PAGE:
By Lane Corley
Olive trees produce one of the most desired and sought after fruits around the world. The trees can live for thousands of years. The olive and the olive tree is spoke of in the Bible on numerous occasions. Including a few references to family life, like in Psalms 128:3 – “Your children will be like vigorous young olive trees as they sit around your table.”
What can olive trees teach us about raising children? Four lessons from the Olive tree:
- Olive trees are symbols of peace, happiness and health.
In Genesis 8:11, we see that after the flood, all was pronounced well when the dove brought an olive branch back to Noah. This was a welcomed and joyous sight. The birth and growth of our children bring similar joy to our hearts. New life, new milestones make us grateful for God’s gift to us.
- Olive trees may not bear fruit for 12-15 years and may not be fully mature for 20-50 years.
Just like children, olive trees take some time to develop and mature. For the parent, this is a reminder to be patient. Don’t expect perfection and fruitfulness from a developing tree. They will make mistakes. They will mess up. God’s promise is that He can use even their mess ups and ours for their good in the end.
- Olive trees can survive and thrive, and may even be helped by harsh conditions.
Like olive trees, people don’t always grow when things are easy. We grow when there is a little pressure. Olive trees grow in arid, hot, dry climates and benefit in some places from stiff winds. For the parent and the disciple maker, this is a reminder that for people to grow, learn dependence on God, and bear fruit, we should not shield them from all pressure, but carefully lead them through them. Athletics, academics, first jobs, broken relationships, temptation, mission trips, disappointments are some of the early pressures that can bring growth to our children. If we shield them from all of them, we may shield them from growth.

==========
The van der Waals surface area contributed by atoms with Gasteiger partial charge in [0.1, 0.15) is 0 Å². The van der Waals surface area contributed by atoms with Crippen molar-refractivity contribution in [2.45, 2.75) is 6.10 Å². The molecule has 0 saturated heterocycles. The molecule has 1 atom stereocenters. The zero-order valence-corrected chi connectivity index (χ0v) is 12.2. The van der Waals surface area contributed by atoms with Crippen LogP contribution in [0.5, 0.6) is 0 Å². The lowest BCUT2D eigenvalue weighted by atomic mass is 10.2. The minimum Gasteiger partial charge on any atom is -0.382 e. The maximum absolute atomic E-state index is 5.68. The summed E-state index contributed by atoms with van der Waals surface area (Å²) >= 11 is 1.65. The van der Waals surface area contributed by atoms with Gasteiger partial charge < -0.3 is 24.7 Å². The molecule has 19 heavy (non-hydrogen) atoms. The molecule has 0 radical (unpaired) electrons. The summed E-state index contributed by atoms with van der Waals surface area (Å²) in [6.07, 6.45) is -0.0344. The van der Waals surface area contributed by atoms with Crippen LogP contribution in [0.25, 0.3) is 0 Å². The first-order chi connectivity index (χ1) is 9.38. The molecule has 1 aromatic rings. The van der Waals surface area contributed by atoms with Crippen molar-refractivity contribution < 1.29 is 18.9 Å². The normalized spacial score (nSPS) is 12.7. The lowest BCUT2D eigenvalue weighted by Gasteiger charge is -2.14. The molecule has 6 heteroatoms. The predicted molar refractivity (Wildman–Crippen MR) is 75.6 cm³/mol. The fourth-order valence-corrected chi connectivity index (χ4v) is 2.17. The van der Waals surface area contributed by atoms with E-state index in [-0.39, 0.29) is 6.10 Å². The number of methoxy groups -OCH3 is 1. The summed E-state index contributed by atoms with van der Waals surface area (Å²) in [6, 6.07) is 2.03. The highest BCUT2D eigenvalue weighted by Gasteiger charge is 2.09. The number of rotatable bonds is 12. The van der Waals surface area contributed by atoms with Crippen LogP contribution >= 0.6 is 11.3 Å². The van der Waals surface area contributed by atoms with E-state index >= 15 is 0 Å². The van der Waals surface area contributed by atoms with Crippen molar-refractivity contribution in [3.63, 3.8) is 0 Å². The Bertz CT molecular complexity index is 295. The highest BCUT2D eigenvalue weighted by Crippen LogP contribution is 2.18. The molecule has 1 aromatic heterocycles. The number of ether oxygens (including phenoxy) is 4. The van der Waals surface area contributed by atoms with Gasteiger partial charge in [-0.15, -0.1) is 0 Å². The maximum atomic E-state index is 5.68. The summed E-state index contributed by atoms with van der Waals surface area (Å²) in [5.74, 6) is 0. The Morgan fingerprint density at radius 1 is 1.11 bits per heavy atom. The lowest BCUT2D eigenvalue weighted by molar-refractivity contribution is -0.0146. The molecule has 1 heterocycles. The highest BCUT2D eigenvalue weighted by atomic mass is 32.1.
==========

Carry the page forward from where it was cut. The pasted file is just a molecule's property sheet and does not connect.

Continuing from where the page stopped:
- When the tree appears dead, it lives on through new shoots that spring from a strong root.
There are olive trees that are believed to be 800 years old that are still producing fruit today. Now they have died 100’s of times, but continue to live through new shoots. This is what our next generations represent. New shoots that carry on our name, our faith, our legacy. The question is: Am I connecting my future generations to a strong root? And am I connected with a strong root? a life source that will multiply good fruit for generations to come? That root is of course Jesus Christ. He promises to flow through us to others. He wants to. Connecting with him, will ensure that.
John 15:5 – ““Yes, I am the vine; you are the branches. Those who remain in me, and I in them, will produce much fruit. For apart from me you can do nothing.”
Lane Corley is a Louisiana Baptists church planting strategist and pastor of the Bridge Church in Madisonville. This editorial first appeared on his website.